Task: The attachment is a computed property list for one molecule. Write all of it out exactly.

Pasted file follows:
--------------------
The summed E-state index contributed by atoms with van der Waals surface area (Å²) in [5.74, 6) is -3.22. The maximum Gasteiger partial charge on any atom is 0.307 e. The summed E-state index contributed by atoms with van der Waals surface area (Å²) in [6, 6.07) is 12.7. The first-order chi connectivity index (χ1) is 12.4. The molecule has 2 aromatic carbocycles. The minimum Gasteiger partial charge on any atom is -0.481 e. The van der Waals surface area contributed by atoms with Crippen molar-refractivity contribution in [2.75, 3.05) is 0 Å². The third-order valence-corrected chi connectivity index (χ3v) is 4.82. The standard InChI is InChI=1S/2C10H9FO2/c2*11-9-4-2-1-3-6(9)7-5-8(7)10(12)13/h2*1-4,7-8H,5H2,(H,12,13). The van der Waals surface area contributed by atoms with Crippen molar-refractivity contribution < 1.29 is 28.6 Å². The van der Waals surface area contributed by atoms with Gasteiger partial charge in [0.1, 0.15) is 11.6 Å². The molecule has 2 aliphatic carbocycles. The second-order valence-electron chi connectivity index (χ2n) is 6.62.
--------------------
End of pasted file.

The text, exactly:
The summed E-state index contributed by atoms with van der Waals surface area (Å²) in [5.74, 6) is -3.22. The maximum Gasteiger partial charge on any atom is 0.307 e. The summed E-state index contributed by atoms with van der Waals surface area (Å²) in [6, 6.07) is 12.7. The first-order chi connectivity index (χ1) is 12.4. The molecule has 2 aromatic carbocycles. The minimum Gasteiger partial charge on any atom is -0.481 e. The van der Waals surface area contributed by atoms with Crippen molar-refractivity contribution in [2.75, 3.05) is 0 Å². The third-order valence-corrected chi connectivity index (χ3v) is 4.82. The standard InChI is InChI=1S/2C10H9FO2/c2*11-9-4-2-1-3-6(9)7-5-8(7)10(12)13/h2*1-4,7-8H,5H2,(H,12,13). The van der Waals surface area contributed by atoms with Crippen molar-refractivity contribution < 1.29 is 28.6 Å². The van der Waals surface area contributed by atoms with Gasteiger partial charge in [0.1, 0.15) is 11.6 Å². The molecule has 2 aliphatic carbocycles. The second-order valence-electron chi connectivity index (χ2n) is 6.62.